http://assets-s3.rollingstone.com/assets/images/album_review/b50be4587cf4552deee356c5412b6a15182ed755.jpg North

Elvis Costello


Rolling Stone: star rating
Community: star rating
5 2.5 0
October 16, 2003

Having reinstated his rock & roll credentials last year with When I Was Cruel — not to mention getting inducted into the Rock & Roll Hall of Fame — Elvis Costello characteristically makes a dramatic stylistic turn on North. The album is filled with haunted, piano-centered ballads and elegant string and horn arrangements that tease out subtleties in the songs' already understated melodies. Costello's singing is quiet and controlled, an intimate voice describing an emotional journey from abandonment ("You Left Me in the Dark") to a renewed commitment to love ("Let Me Tell You About Her"). North exudes a consistent, subdued beauty that, at times, is almost too delicate to make a true impression. Despite its intelligence and musical sophistication, the album floats by on a breeze so light that it risks escaping notice; the songs disappear into the air before the listener can discover a way to inhabit them. There's an undeniable pleasure in that effort to grasp this music and its meanings before they fade, but at times you can't help wishing they were less evanescent, more substantial.

Album Review Main Next


Community Guidelines »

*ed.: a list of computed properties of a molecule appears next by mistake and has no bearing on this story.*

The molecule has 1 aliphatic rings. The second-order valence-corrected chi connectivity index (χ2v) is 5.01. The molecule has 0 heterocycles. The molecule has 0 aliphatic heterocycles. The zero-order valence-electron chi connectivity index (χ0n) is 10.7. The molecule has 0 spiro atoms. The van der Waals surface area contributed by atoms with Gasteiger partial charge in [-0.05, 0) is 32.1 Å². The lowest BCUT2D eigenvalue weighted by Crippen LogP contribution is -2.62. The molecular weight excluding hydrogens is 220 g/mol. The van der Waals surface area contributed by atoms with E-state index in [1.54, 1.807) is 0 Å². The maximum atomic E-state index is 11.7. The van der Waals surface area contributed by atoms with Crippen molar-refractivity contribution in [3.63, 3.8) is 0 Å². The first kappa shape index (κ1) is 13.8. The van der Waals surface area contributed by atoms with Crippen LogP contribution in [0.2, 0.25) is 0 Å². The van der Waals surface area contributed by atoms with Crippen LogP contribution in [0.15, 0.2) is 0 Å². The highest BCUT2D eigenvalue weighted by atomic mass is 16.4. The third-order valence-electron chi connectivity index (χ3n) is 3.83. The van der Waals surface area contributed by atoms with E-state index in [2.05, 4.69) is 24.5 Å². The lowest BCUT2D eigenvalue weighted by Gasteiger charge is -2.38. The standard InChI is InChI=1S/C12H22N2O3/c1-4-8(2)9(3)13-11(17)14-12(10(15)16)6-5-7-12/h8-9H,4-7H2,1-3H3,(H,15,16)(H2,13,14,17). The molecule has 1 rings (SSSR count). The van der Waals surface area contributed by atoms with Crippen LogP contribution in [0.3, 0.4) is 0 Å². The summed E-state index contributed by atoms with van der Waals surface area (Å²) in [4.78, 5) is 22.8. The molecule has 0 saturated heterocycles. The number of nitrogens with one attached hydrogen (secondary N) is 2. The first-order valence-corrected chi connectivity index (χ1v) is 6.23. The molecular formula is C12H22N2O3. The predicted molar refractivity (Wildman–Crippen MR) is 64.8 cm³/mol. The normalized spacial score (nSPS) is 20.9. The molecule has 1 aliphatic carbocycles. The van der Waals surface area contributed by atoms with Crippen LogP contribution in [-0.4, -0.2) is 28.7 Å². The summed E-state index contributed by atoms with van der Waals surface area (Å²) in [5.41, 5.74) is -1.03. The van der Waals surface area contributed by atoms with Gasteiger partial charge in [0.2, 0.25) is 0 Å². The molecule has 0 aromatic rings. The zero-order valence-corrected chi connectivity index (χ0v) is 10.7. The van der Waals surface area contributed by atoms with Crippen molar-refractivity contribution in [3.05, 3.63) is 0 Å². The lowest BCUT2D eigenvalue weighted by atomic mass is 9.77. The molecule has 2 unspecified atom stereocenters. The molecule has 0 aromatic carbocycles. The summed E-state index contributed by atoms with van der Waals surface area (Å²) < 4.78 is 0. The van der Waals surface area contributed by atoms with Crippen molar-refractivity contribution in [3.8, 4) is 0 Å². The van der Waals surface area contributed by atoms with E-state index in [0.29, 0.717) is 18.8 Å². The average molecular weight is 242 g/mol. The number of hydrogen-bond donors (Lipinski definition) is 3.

loading comments

loading comments...


Sort by:
    Read More
    Around the Web
    Powered By ZergNet
    Daily Newsletter

    Get the latest RS news in your inbox.

    Sign up to receive the Rolling Stone newsletter and special offers from RS and its
    marketing partners.


    We may use your e-mail address to send you the newsletter and offers that may interest you, on behalf of Rolling Stone and its partners. For more information please read our Privacy Policy.

    Song Stories

    “San Francisco Mabel Joy”

    Mickey Newbury | 1969

    A country-folk song of epic proportions, "San Francisco Mabel Joy" tells the tale of a poor Georgia farmboy who wound up in prison after a move to the Bay Area found love turning into tragedy. First released by Mickey Newbury in 1969, it might be more familiar through covers by Waylon Jennings, Joan Baez and Kenny Rogers. "It was a five-minute song written in a two-minute world," Newbury said. "I was told it would never be cut by any artist ... I was told you could not use the term 'redneck' in a song and get it recorded."

    More Song Stories entries »